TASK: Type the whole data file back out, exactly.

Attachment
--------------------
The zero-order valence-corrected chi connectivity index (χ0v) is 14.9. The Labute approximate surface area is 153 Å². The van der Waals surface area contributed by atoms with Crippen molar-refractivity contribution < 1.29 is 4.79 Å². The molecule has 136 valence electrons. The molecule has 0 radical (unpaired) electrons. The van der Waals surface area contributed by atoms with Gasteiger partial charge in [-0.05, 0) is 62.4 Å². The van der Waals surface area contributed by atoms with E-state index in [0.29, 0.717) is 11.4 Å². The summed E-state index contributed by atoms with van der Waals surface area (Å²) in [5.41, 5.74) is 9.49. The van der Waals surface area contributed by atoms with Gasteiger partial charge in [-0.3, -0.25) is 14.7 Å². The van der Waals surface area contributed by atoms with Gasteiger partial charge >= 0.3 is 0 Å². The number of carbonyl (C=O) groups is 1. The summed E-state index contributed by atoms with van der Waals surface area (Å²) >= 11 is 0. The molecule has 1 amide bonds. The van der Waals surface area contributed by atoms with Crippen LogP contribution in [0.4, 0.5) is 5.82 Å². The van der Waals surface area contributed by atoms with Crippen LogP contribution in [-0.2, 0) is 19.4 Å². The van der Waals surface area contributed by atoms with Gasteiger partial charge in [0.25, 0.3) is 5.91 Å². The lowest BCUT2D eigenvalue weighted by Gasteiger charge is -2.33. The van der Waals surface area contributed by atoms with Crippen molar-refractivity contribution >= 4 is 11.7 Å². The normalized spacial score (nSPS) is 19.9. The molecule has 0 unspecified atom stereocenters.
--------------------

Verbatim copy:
The zero-order valence-corrected chi connectivity index (χ0v) is 14.9. The Labute approximate surface area is 153 Å². The van der Waals surface area contributed by atoms with Crippen molar-refractivity contribution < 1.29 is 4.79 Å². The molecule has 136 valence electrons. The molecule has 0 radical (unpaired) electrons. The van der Waals surface area contributed by atoms with Gasteiger partial charge in [-0.05, 0) is 62.4 Å². The van der Waals surface area contributed by atoms with E-state index in [0.29, 0.717) is 11.4 Å². The summed E-state index contributed by atoms with van der Waals surface area (Å²) in [5.41, 5.74) is 9.49. The van der Waals surface area contributed by atoms with Gasteiger partial charge in [-0.3, -0.25) is 14.7 Å². The van der Waals surface area contributed by atoms with Gasteiger partial charge >= 0.3 is 0 Å². The number of carbonyl (C=O) groups is 1. The summed E-state index contributed by atoms with van der Waals surface area (Å²) >= 11 is 0. The molecule has 1 amide bonds. The van der Waals surface area contributed by atoms with Crippen LogP contribution in [0.4, 0.5) is 5.82 Å². The van der Waals surface area contributed by atoms with Crippen LogP contribution in [-0.2, 0) is 19.4 Å². The van der Waals surface area contributed by atoms with Gasteiger partial charge in [0.25, 0.3) is 5.91 Å². The lowest BCUT2D eigenvalue weighted by Gasteiger charge is -2.33. The van der Waals surface area contributed by atoms with Crippen molar-refractivity contribution >= 4 is 11.7 Å². The normalized spacial score (nSPS) is 19.9. The molecule has 0 unspecified atom stereocenters.